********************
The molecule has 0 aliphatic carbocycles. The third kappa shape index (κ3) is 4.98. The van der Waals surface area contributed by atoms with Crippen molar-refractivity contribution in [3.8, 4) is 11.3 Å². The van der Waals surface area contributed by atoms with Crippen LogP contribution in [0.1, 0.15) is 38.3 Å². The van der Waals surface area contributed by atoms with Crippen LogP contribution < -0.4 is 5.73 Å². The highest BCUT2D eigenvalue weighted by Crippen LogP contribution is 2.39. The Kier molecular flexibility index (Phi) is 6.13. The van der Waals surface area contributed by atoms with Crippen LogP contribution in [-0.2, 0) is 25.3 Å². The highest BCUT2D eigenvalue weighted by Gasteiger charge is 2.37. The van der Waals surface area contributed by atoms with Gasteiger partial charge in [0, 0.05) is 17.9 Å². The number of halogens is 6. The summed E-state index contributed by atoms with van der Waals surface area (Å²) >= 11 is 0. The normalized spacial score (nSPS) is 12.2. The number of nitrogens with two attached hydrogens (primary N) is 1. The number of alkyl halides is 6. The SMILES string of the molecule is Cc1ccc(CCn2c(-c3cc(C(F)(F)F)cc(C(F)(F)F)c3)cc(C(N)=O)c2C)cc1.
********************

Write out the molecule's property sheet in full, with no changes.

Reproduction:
The molecule has 0 aliphatic carbocycles. The third kappa shape index (κ3) is 4.98. The van der Waals surface area contributed by atoms with Crippen molar-refractivity contribution in [3.8, 4) is 11.3 Å². The van der Waals surface area contributed by atoms with Crippen LogP contribution in [0.1, 0.15) is 38.3 Å². The van der Waals surface area contributed by atoms with Crippen LogP contribution < -0.4 is 5.73 Å². The highest BCUT2D eigenvalue weighted by Crippen LogP contribution is 2.39. The Kier molecular flexibility index (Phi) is 6.13. The van der Waals surface area contributed by atoms with Crippen LogP contribution in [-0.2, 0) is 25.3 Å². The highest BCUT2D eigenvalue weighted by Gasteiger charge is 2.37. The van der Waals surface area contributed by atoms with Gasteiger partial charge in [0, 0.05) is 17.9 Å². The number of halogens is 6. The summed E-state index contributed by atoms with van der Waals surface area (Å²) >= 11 is 0. The normalized spacial score (nSPS) is 12.2. The number of nitrogens with two attached hydrogens (primary N) is 1. The number of alkyl halides is 6. The SMILES string of the molecule is Cc1ccc(CCn2c(-c3cc(C(F)(F)F)cc(C(F)(F)F)c3)cc(C(N)=O)c2C)cc1.